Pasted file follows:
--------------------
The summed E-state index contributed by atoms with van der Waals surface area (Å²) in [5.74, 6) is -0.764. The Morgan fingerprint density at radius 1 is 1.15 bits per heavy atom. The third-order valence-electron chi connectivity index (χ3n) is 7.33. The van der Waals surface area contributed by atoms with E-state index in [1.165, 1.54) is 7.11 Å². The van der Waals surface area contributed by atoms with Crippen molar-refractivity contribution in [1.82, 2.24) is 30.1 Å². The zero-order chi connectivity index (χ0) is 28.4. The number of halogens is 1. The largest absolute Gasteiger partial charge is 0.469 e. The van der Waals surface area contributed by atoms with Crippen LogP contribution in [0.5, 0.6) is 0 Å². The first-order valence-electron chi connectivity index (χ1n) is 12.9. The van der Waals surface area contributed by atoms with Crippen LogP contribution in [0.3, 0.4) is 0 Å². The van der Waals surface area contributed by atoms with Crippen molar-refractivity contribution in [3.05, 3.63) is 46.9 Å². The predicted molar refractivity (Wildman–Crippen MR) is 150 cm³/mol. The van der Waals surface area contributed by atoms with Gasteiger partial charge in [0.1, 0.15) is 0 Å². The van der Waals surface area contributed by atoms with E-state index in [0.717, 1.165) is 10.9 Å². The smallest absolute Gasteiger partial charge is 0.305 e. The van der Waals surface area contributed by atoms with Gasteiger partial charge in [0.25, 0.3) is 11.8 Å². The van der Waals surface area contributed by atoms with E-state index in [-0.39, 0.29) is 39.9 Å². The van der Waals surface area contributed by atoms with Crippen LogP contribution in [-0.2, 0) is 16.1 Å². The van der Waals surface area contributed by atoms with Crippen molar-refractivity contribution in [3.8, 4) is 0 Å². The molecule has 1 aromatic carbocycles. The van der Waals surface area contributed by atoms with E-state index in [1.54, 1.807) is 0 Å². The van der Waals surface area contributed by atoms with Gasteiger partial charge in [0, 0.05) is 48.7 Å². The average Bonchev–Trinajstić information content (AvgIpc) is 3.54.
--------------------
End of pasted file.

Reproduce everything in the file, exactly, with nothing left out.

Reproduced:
The summed E-state index contributed by atoms with van der Waals surface area (Å²) in [5.74, 6) is -0.764. The Morgan fingerprint density at radius 1 is 1.15 bits per heavy atom. The third-order valence-electron chi connectivity index (χ3n) is 7.33. The van der Waals surface area contributed by atoms with E-state index in [1.165, 1.54) is 7.11 Å². The van der Waals surface area contributed by atoms with Crippen molar-refractivity contribution in [1.82, 2.24) is 30.1 Å². The zero-order chi connectivity index (χ0) is 28.4. The number of halogens is 1. The largest absolute Gasteiger partial charge is 0.469 e. The van der Waals surface area contributed by atoms with Crippen LogP contribution in [0.5, 0.6) is 0 Å². The first-order valence-electron chi connectivity index (χ1n) is 12.9. The van der Waals surface area contributed by atoms with Crippen LogP contribution in [0.3, 0.4) is 0 Å². The van der Waals surface area contributed by atoms with Crippen molar-refractivity contribution in [3.05, 3.63) is 46.9 Å². The predicted molar refractivity (Wildman–Crippen MR) is 150 cm³/mol. The van der Waals surface area contributed by atoms with Gasteiger partial charge in [0.1, 0.15) is 0 Å². The van der Waals surface area contributed by atoms with E-state index in [0.717, 1.165) is 10.9 Å². The smallest absolute Gasteiger partial charge is 0.305 e. The van der Waals surface area contributed by atoms with Gasteiger partial charge in [0.25, 0.3) is 11.8 Å². The van der Waals surface area contributed by atoms with E-state index in [-0.39, 0.29) is 39.9 Å². The van der Waals surface area contributed by atoms with Crippen LogP contribution in [-0.2, 0) is 16.1 Å². The van der Waals surface area contributed by atoms with Crippen molar-refractivity contribution in [3.8, 4) is 0 Å². The molecule has 1 aromatic carbocycles. The van der Waals surface area contributed by atoms with E-state index in [1.54, 1.807) is 0 Å². The van der Waals surface area contributed by atoms with Gasteiger partial charge in [0, 0.05) is 48.7 Å². The average Bonchev–Trinajstić information content (AvgIpc) is 3.54.